Researchers found that overall prescribing rates for both adult and pediatric patients were 407 per 1,000 visits (95% confidence interval [CI], 405-408). Of the four conditions, acute bronchitis carried the highest rate of inappropriate prescription at 703 per 1,000 visits (95% CI, 700-706) in the unadjusted analysis. After adjustment, adult patients seen by an advanced practice provider were 15% more likely to receive an antimicrobial than those seen by a physician provider (incident risk ratio [IRR], 1.15; 95% CI, 1.03-1.29). In the pediatric sample, older providers (51-60 years of age) were four times more likely to prescribe an antimicrobial than providers aged ≤ 30 years (IRR, 4.21; 95% CI, 2.96-5.97). Family medicine practices demonstrated the highest rate of prescribing, while pediatric practices exhibited the lowest. Researchers also found that as patient age increased, the likelihood of receiving an antimicrobial for any of the four indications also rose up to age 64 years, after which the likelihood declined, with IRRs increasing by age category in both adult and pediatric models. For adults seen in a metropolitan area, the risk of receiving an antibiotic was 36% greater than those seen in rural practices. Finally, white patients were more likely than other races to receive antibiotics, and those with Medicaid, Medicare, or other payment methods were less likely to receive an antimicrobial compared to patients with managed care plans.
While significant success in antimicrobial stewardship in the acute inpatient care setting has been demonstrated over the past two decades, leading to a decrease in inappropriate antibiotic use and decreasing antimicrobial resistance, most antibiotic use occurs in outpatient settings, which makes it a critical target of antimicrobial stewardship. Understanding the characteristics that are most significantly associated with inappropriate antibiotic prescribing in outpatient setting in which the population varies widely in acuity, microbiologic etiology, and patient presentation is central to achieving a similar success. Although changing prescribing behaviors can be difficult, there are clear, proven, evidence-based methods to optimize antibiotic therapy for individuals while minimizing harm to the patient and reducing antibiotic resistance in the community. Schmidt et al provided evidence that future stewardship efforts, recommendations, and interventions can be tailored to specific settings of care, provider types, and patient characteristics, which could be more effective in improving appropriate prescribing and ultimately reducing antibiotic resistance.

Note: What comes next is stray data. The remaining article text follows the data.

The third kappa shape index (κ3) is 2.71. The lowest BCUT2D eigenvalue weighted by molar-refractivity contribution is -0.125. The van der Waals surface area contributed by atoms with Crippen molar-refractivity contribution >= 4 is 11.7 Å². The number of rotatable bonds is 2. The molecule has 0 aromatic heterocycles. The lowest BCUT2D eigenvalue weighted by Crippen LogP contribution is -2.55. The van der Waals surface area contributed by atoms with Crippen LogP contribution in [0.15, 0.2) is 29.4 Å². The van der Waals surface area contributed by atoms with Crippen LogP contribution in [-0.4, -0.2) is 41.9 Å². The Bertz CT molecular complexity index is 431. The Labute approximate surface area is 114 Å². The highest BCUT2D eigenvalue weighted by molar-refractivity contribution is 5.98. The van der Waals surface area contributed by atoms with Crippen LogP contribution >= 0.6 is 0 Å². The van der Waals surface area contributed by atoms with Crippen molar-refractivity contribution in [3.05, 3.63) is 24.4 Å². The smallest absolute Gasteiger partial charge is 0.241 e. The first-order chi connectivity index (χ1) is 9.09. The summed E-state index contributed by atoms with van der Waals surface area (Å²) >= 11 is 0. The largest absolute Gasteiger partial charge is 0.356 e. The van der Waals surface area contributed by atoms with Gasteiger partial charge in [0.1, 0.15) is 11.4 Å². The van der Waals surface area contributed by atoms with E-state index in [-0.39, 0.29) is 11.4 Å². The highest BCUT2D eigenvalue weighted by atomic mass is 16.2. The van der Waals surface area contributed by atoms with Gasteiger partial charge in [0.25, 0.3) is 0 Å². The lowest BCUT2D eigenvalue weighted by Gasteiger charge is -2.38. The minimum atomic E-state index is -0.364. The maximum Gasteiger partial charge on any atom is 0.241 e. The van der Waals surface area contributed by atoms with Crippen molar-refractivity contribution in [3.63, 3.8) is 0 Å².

Financial Disclosure: Internal Medicine Alert’s Physician Editor Stephen Brunton, MD, is a retained consultant for Abbott Diabetes, GlaxoSmithKline, AstraZeneca, Boehringer Ingelheim, Salix, Allergan, Janssen, Lilly, Novo Nordisk, and Sanofi; he serves on the speakers bureau of Salix, Allergan, Janssen, Lilly, Sanofi, Novo Nordisk, AstraZeneca, and Boehringer Ingelheim. Peer Reviewer Gerald Roberts, MD; Editor Jonathan Springston; Executive Editor Leslie Coplin; and Editorial Group Manager Terrey L. Hatcher report no financial relationships relevant to this field of study.